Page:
IN marketing any product, the aim of the marketeer is to make as much money from that product, often telling whatever story suits. Some are ethical, some are not. Some are just strange.
A financial adviser understands your current position and needs, and carefully constructs a bridge between the two, to give you and your family financial security, both now and in the future. Often this involves using financial services products.
Financial services companies create financial products and their teams promote those to financial advisers. That’s where the fun begins.
Your money (ISA, pensions etc) can be invested in passive and active managed options.
A ‘passive’ is where an algorithm effectively decides what your pension fund is invested into by buying what is in an index or sector i.e. FTSE All-Share. An active fund has a team of researchers and analysts who decide what you should be invested into, what sector and what geographical location and currency.
One argument created by a passive manager is to buy the cheapest passive funds, as most active management doesn’t outperform the market. A good active manager thinks differently.
In this old argument, you are comparing a plane and a boat. They are both taking you somewhere, but in very different ways. In stormy seas, or thunderstorms in the sky, they operate very differently with very different risks.
In a ‘much not talked about’ issue, no-one seems to know why central banks have pumped equity markets full of money. ‘That question is below my pay grade’ is not good enough from a financial adviser if your customers lose their shirt in a downturn. That is why most professional Independent Financial Advisers will use passives where they need to, investment trusts where they are a superior option, and active managed where that is the better option.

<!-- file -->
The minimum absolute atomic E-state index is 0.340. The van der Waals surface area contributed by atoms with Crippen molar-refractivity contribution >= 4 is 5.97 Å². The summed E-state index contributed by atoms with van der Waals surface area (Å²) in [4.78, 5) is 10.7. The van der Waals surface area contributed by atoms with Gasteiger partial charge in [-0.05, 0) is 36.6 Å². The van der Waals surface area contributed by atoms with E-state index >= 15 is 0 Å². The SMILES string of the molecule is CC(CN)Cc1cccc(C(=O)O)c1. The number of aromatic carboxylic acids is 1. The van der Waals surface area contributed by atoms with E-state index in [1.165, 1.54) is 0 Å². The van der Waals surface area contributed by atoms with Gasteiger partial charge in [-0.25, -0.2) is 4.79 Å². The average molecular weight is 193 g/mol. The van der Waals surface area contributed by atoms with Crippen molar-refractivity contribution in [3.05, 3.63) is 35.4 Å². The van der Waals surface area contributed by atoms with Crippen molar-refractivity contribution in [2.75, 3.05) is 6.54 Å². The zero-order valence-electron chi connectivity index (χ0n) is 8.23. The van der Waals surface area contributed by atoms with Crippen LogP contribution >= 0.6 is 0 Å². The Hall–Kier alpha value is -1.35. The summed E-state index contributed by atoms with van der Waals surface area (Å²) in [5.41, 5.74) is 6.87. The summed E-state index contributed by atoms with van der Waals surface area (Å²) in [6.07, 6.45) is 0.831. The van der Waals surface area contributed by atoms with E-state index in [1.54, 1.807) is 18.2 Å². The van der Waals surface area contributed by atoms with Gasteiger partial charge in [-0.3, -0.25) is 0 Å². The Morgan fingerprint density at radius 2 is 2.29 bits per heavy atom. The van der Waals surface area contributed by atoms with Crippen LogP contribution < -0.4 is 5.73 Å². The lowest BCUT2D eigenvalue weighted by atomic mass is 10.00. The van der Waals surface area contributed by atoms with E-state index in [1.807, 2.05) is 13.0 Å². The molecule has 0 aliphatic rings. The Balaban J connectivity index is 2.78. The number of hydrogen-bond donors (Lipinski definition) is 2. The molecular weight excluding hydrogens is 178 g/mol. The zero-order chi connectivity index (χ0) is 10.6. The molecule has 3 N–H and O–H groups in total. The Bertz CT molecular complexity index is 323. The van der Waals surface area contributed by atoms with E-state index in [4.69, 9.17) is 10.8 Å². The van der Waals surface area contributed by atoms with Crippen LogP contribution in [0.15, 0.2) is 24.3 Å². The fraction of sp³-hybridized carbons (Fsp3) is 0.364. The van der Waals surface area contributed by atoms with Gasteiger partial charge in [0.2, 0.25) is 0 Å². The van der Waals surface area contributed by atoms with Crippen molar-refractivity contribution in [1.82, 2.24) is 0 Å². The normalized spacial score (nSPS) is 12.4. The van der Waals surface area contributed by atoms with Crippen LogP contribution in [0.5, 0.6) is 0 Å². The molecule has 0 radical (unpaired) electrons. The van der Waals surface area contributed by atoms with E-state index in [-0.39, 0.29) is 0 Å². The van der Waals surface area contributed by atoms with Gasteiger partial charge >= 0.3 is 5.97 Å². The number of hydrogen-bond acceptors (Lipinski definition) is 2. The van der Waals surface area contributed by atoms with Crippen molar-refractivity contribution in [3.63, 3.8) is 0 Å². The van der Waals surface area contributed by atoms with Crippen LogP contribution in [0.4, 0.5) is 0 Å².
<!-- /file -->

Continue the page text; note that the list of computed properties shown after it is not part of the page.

They then leave that to the very best managers to achieve the desired outcome.
An ‘all in’ option is never a good thing, i.e. all passive or all active.
The easy money policy by Mr Bernanke in the USA, followed by the UK and others was intended to boost wealth. Pumping ‘quantitative easing’ money into the economy was also about boosting perceived wealth. $7.7 trillion has been pumped into quantitative easing in the US alone. The UK’s monetary policy committee has pumped in £895 billion.
Bernanke publicly stated that higher perceived wealth through stock market prices will increase confidence, and in turn spending, which leads to higher incomes, and then profits which creates a positive feedback loop, which then facilitates economies to expand.
Whatever happened to the survival of the fittest capitalistic dream? The income and inflation hasn’t happened yet but asset prices have soared.
Quantitative easing can indeed lead to a serious problem within a wholly passive portfolio.
Central Banks’ strategies can effectively create a positive feedback loop which, as we have mentioned before, can create a bubble.
If you analyse passive funds during a time of momentum where all markets are just rising, they look great. They are cheap with access to a hot air balloon that just rises. Hot air balloons also need piloting.
When markets turn volatile, being as high up as you can with no pilot isn’t funny. There is no ability to manoeuvre and no-one to do the manoeuvring.
Put another way, it’s also a liquidity tsunami. Every boat will rise when there is more water, but there is a place not to be in a tsunami.
Most funds chase the current trend by default, in that the algorithm is simply buying the stocks in that index irrespective of their value or worth, or overpriced nature. They are in the index, therefore you get them.
When that trend turns, you, as an investor keep the stocks until long after they were obvious to sell as the passive isn’t actively managed. Similarly, they don’t take profits as and when they should whereas an active manager will shave off gains now and then.
And so, use the right solution for the right job, active or passive.
:: Peter McGahan is chief executive of independent financial adviser Worldwide Financial Planning, which is authorised and regulated by the Financial Conduct Authority. If you have a financial question, call Darren McKeever on 028 6863 2692 or email email@example.com or visit us on www.wwfp.net.